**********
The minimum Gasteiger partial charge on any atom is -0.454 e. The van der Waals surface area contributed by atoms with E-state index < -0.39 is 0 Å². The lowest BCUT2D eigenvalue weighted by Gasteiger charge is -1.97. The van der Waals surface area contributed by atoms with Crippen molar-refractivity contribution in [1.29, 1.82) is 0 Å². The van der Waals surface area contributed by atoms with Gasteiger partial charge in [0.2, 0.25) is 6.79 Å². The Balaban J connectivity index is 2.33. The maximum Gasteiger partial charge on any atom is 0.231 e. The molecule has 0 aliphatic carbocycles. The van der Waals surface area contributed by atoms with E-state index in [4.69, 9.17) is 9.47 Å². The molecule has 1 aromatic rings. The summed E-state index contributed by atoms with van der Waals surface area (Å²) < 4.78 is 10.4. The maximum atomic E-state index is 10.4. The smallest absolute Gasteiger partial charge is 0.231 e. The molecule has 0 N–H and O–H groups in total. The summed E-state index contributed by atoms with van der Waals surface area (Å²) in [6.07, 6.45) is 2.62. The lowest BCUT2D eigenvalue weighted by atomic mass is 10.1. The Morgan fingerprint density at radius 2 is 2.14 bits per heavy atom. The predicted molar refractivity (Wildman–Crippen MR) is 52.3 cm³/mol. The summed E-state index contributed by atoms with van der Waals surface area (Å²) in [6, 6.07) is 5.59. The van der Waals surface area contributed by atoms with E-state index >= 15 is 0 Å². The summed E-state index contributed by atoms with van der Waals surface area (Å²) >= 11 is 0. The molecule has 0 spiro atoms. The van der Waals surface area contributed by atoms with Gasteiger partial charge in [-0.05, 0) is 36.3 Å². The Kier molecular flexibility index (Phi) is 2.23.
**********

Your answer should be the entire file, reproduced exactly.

The minimum Gasteiger partial charge on any atom is -0.454 e. The van der Waals surface area contributed by atoms with E-state index < -0.39 is 0 Å². The lowest BCUT2D eigenvalue weighted by Gasteiger charge is -1.97. The van der Waals surface area contributed by atoms with Crippen molar-refractivity contribution in [1.29, 1.82) is 0 Å². The van der Waals surface area contributed by atoms with Gasteiger partial charge in [0.2, 0.25) is 6.79 Å². The Balaban J connectivity index is 2.33. The maximum Gasteiger partial charge on any atom is 0.231 e. The molecule has 0 aliphatic carbocycles. The van der Waals surface area contributed by atoms with E-state index in [4.69, 9.17) is 9.47 Å². The molecule has 1 aromatic rings. The summed E-state index contributed by atoms with van der Waals surface area (Å²) < 4.78 is 10.4. The maximum atomic E-state index is 10.4. The smallest absolute Gasteiger partial charge is 0.231 e. The molecule has 0 N–H and O–H groups in total. The summed E-state index contributed by atoms with van der Waals surface area (Å²) in [6.07, 6.45) is 2.62. The lowest BCUT2D eigenvalue weighted by atomic mass is 10.1. The Morgan fingerprint density at radius 2 is 2.14 bits per heavy atom. The predicted molar refractivity (Wildman–Crippen MR) is 52.3 cm³/mol. The summed E-state index contributed by atoms with van der Waals surface area (Å²) in [6, 6.07) is 5.59. The van der Waals surface area contributed by atoms with E-state index >= 15 is 0 Å². The summed E-state index contributed by atoms with van der Waals surface area (Å²) >= 11 is 0. The molecule has 0 spiro atoms. The van der Waals surface area contributed by atoms with Gasteiger partial charge in [-0.05, 0) is 36.3 Å². The Kier molecular flexibility index (Phi) is 2.23.